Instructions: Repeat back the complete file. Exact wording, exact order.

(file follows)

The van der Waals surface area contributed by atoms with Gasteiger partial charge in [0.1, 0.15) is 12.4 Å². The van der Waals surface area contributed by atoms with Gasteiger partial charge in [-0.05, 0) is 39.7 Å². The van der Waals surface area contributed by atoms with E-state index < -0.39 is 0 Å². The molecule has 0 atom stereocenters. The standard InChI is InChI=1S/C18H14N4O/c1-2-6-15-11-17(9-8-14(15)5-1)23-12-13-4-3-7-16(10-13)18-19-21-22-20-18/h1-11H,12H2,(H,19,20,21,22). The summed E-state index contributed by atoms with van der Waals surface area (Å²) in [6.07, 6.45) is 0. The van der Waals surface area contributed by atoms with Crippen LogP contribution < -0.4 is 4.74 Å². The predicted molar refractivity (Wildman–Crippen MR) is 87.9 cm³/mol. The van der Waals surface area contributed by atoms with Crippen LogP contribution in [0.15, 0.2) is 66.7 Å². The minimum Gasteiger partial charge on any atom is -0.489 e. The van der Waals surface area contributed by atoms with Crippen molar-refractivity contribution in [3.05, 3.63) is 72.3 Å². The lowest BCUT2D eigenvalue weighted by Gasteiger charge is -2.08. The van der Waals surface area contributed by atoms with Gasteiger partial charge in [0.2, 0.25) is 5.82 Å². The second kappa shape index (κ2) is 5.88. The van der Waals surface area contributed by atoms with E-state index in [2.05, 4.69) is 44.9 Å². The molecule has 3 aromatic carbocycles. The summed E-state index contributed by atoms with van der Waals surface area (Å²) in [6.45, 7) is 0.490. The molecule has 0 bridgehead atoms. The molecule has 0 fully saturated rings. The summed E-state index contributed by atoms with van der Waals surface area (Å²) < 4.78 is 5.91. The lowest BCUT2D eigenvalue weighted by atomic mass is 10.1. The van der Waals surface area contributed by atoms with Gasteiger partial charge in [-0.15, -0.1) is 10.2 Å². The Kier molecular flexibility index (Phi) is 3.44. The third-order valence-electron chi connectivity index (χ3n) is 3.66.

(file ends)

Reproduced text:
The van der Waals surface area contributed by atoms with Gasteiger partial charge in [0.1, 0.15) is 12.4 Å². The van der Waals surface area contributed by atoms with Gasteiger partial charge in [-0.05, 0) is 39.7 Å². The van der Waals surface area contributed by atoms with E-state index < -0.39 is 0 Å². The molecule has 0 atom stereocenters. The standard InChI is InChI=1S/C18H14N4O/c1-2-6-15-11-17(9-8-14(15)5-1)23-12-13-4-3-7-16(10-13)18-19-21-22-20-18/h1-11H,12H2,(H,19,20,21,22). The summed E-state index contributed by atoms with van der Waals surface area (Å²) in [6.07, 6.45) is 0. The van der Waals surface area contributed by atoms with Crippen LogP contribution < -0.4 is 4.74 Å². The predicted molar refractivity (Wildman–Crippen MR) is 87.9 cm³/mol. The van der Waals surface area contributed by atoms with Crippen LogP contribution in [0.15, 0.2) is 66.7 Å². The minimum Gasteiger partial charge on any atom is -0.489 e. The van der Waals surface area contributed by atoms with Crippen molar-refractivity contribution in [3.05, 3.63) is 72.3 Å². The lowest BCUT2D eigenvalue weighted by Gasteiger charge is -2.08. The van der Waals surface area contributed by atoms with Gasteiger partial charge in [0.2, 0.25) is 5.82 Å². The second kappa shape index (κ2) is 5.88. The van der Waals surface area contributed by atoms with E-state index in [2.05, 4.69) is 44.9 Å². The molecule has 3 aromatic carbocycles. The summed E-state index contributed by atoms with van der Waals surface area (Å²) in [6.45, 7) is 0.490. The molecule has 0 bridgehead atoms. The molecule has 0 fully saturated rings. The summed E-state index contributed by atoms with van der Waals surface area (Å²) < 4.78 is 5.91. The lowest BCUT2D eigenvalue weighted by atomic mass is 10.1. The van der Waals surface area contributed by atoms with Gasteiger partial charge in [-0.15, -0.1) is 10.2 Å². The Kier molecular flexibility index (Phi) is 3.44. The third-order valence-electron chi connectivity index (χ3n) is 3.66.